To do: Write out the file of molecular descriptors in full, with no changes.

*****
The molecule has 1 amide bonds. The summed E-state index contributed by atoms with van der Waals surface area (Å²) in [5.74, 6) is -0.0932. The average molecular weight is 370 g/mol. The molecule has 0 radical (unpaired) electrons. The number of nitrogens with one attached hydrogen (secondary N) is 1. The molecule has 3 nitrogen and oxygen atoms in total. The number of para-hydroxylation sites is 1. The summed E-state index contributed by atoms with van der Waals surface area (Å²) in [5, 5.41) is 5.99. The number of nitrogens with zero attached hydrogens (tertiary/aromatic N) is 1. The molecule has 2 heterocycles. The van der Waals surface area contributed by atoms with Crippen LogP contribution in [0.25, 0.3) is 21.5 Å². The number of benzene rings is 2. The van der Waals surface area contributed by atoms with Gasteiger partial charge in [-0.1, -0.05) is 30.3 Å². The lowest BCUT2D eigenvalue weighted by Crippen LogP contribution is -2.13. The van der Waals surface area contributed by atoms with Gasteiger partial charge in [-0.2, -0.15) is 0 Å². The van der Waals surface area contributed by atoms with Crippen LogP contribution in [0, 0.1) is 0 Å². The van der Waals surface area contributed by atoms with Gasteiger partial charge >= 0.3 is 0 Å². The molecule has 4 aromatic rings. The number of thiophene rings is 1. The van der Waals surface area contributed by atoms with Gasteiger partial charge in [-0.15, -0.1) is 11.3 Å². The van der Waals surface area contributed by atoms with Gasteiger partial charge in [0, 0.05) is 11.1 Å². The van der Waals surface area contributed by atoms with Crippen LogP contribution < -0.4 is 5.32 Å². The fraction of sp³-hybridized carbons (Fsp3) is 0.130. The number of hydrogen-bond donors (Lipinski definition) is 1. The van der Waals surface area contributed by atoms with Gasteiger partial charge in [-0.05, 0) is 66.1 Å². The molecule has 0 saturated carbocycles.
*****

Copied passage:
The molecule has 1 amide bonds. The summed E-state index contributed by atoms with van der Waals surface area (Å²) in [5.74, 6) is -0.0932. The average molecular weight is 370 g/mol. The molecule has 0 radical (unpaired) electrons. The number of nitrogens with one attached hydrogen (secondary N) is 1. The molecule has 3 nitrogen and oxygen atoms in total. The number of para-hydroxylation sites is 1. The summed E-state index contributed by atoms with van der Waals surface area (Å²) in [5, 5.41) is 5.99. The number of nitrogens with zero attached hydrogens (tertiary/aromatic N) is 1. The molecule has 2 heterocycles. The van der Waals surface area contributed by atoms with Crippen LogP contribution in [0.25, 0.3) is 21.5 Å². The number of benzene rings is 2. The van der Waals surface area contributed by atoms with Gasteiger partial charge in [-0.1, -0.05) is 30.3 Å². The lowest BCUT2D eigenvalue weighted by Crippen LogP contribution is -2.13. The van der Waals surface area contributed by atoms with Gasteiger partial charge in [-0.2, -0.15) is 0 Å². The van der Waals surface area contributed by atoms with Crippen LogP contribution in [0, 0.1) is 0 Å². The van der Waals surface area contributed by atoms with Gasteiger partial charge >= 0.3 is 0 Å². The molecule has 4 aromatic rings. The number of thiophene rings is 1. The van der Waals surface area contributed by atoms with Gasteiger partial charge in [-0.15, -0.1) is 11.3 Å². The van der Waals surface area contributed by atoms with Gasteiger partial charge in [0, 0.05) is 11.1 Å². The van der Waals surface area contributed by atoms with Crippen LogP contribution < -0.4 is 5.32 Å². The fraction of sp³-hybridized carbons (Fsp3) is 0.130. The number of hydrogen-bond donors (Lipinski definition) is 1. The van der Waals surface area contributed by atoms with Gasteiger partial charge in [-0.05, 0) is 66.1 Å². The molecule has 0 saturated carbocycles.